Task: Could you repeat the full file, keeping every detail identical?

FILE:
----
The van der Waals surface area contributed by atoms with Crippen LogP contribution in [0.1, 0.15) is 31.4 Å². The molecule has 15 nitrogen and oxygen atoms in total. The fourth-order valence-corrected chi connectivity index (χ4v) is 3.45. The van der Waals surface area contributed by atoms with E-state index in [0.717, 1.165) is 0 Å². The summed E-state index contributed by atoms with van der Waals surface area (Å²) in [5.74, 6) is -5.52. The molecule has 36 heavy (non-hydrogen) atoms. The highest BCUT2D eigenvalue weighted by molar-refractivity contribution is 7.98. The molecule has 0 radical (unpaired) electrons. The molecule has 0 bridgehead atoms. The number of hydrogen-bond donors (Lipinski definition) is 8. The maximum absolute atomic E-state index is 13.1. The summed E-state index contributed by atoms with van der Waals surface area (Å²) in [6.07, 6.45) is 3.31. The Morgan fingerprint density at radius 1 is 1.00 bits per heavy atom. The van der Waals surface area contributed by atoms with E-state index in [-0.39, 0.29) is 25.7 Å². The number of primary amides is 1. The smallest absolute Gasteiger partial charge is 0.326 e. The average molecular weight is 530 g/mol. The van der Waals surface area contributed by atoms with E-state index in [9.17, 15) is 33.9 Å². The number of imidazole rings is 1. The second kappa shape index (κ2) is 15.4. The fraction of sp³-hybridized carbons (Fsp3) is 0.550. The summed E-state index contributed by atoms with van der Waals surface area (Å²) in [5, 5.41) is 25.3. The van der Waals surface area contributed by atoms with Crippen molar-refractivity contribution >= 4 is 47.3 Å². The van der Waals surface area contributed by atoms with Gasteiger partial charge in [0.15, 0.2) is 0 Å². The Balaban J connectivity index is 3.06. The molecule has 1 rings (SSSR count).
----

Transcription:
The van der Waals surface area contributed by atoms with Crippen LogP contribution in [0.1, 0.15) is 31.4 Å². The molecule has 15 nitrogen and oxygen atoms in total. The fourth-order valence-corrected chi connectivity index (χ4v) is 3.45. The van der Waals surface area contributed by atoms with E-state index in [0.717, 1.165) is 0 Å². The summed E-state index contributed by atoms with van der Waals surface area (Å²) in [5.74, 6) is -5.52. The molecule has 36 heavy (non-hydrogen) atoms. The highest BCUT2D eigenvalue weighted by molar-refractivity contribution is 7.98. The molecule has 0 radical (unpaired) electrons. The molecule has 0 bridgehead atoms. The number of hydrogen-bond donors (Lipinski definition) is 8. The maximum absolute atomic E-state index is 13.1. The summed E-state index contributed by atoms with van der Waals surface area (Å²) in [6.07, 6.45) is 3.31. The Morgan fingerprint density at radius 1 is 1.00 bits per heavy atom. The van der Waals surface area contributed by atoms with E-state index in [-0.39, 0.29) is 25.7 Å². The number of primary amides is 1. The smallest absolute Gasteiger partial charge is 0.326 e. The average molecular weight is 530 g/mol. The van der Waals surface area contributed by atoms with E-state index in [9.17, 15) is 33.9 Å². The number of imidazole rings is 1. The second kappa shape index (κ2) is 15.4. The fraction of sp³-hybridized carbons (Fsp3) is 0.550. The summed E-state index contributed by atoms with van der Waals surface area (Å²) in [5, 5.41) is 25.3. The van der Waals surface area contributed by atoms with Crippen molar-refractivity contribution >= 4 is 47.3 Å². The van der Waals surface area contributed by atoms with Gasteiger partial charge in [0.15, 0.2) is 0 Å². The Balaban J connectivity index is 3.06. The molecule has 1 rings (SSSR count).